Will Eisner died last week.
I never got to meet him, I only ever saw him speak on video (in the excellent documentary Comic Book Confidential), and I only own a couple of his books.
But the man's influence is everywhere, from the obvious - in homage such as Moore and Veitch's Greyshirt - to the integral, as with the modern graphic novel, which Eisner pioneered. So it's hard not to feel a certain sense of loss at this time.
The Eisner stories I have in my library are simple, honest tales of everyday, ordinary people, doing everyday, ordinary things. In a medium so often dominated by insane, paper-thin characters frolicking in a sea of piss-poor motivation, the work Eisner leaves behind becomes all the more precious.
COMICS GET THE (BRAD) BIRD
It seems that Hollywood doesn't need comics, anymore. Oh no, sir!
With the success of THE INCREDIBLES, Hollywood has apparently proved that it no longer needs to pay comic book creators (and licensors) huge wedges of cash for an established 'intellectual property'. Not when it can create original properties and rake in 100% of the profits - and, in the case of THE INCREDIBLES, receive prestigious awards nominations along the way.
Presumably, Hollywood was also inspired by the success of original TV superheroes such as THE POWERPUFF GIRLS and BUFFY THE VAMPIRE SLAYER. Nobody ever said that Hollywood was run by fast learners...
This all probably came as something of a surprise to media moguls like Avi Arad, who must now be tearing his hair out over the loss of a potential HARDCASE AND THE HARRIERS franchise. But the situation isn't as dire as it sounds.
While it's probably true that, when you get past the few truly global superhero names (in other words, anything that has been on the television long enough to get into syndication) the brand recognition factor plummets fast and hard, it's also true that the brand recognition factor of an original property is next to nothing as well. And at least WEREWOLF BY NIGHT has that little bit of "From the People Who Brought You Elektra" cachet. At least for the next week or so.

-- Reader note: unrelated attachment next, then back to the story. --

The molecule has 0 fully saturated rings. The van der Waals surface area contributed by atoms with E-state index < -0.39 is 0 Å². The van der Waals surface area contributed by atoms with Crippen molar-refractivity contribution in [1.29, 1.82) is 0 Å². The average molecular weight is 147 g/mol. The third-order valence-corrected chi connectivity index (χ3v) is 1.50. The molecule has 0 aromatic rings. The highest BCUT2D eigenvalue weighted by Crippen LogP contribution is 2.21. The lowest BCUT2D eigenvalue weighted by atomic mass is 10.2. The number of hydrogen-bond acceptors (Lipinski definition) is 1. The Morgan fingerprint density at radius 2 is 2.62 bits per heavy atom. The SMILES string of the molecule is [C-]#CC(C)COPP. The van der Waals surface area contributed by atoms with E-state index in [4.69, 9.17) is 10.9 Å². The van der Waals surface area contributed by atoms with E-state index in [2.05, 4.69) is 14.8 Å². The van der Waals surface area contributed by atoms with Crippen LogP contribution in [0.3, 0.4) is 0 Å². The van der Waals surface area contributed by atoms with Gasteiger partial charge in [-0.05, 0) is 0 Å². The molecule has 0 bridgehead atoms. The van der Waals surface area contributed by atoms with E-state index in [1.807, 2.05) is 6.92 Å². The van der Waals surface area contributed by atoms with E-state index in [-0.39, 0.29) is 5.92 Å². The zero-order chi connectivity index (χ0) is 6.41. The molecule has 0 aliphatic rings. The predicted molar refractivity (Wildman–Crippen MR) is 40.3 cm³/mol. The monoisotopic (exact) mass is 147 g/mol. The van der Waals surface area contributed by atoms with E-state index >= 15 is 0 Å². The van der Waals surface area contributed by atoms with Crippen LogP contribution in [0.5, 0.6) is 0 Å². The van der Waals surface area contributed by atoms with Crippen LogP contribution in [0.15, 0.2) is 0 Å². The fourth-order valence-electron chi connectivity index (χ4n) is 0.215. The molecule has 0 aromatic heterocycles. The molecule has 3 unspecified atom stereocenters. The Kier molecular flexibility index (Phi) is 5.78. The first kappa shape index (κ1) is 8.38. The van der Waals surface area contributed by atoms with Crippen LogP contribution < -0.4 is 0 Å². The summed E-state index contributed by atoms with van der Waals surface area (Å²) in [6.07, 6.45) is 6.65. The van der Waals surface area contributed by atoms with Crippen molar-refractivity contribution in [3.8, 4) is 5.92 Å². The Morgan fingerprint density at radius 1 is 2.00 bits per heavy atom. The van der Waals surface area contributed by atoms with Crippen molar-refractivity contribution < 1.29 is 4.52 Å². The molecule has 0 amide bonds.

And while it is true, strictly speaking, that Hollywood can and indeed is creating superhero movies without paying for the privilege, they are having to use archetypes instead: filing the serial numbers off familiar concepts to give us such premises as 'The Super Hero Family', 'The Super Hero School', 'The Super Hero Schmuck', and so on. This, too, has been going on in other media for decades (e.g.: the Supreme/Majestic/Apollo/Hyperion/Samaritan variations on the Superman archetype).
There is undoubtedly a law of diminishing returns that governs such things, as with any artistic and/or commercial trend - how much can you squeeze out of the notion that Fabman probably can't "do the do" with Leona Lancaster? But if the box office receipts for THE INCREDIBLES are any indication, there's life in the genre yet - despite all evidence to the contrary (CATWOMAN, CONSTANTEEN, David Zucker's spoof movie SUPERHERO).
Of course, there's no suggestion that this rejection will have any effect on movies adapted from non-super comic books. Hollywood is always hungry for quirky and interesting stories of all kinds, and it's hard to imagine the producers of GHOST WORLD or SIN CITY declining the projects today simply because they feel they could do better (or cheaper) with an original screenplay. As people become more accustomed to these sorts of comic book movies - whether they achieve cult or blockbuster status - the more irrelevant their source will become.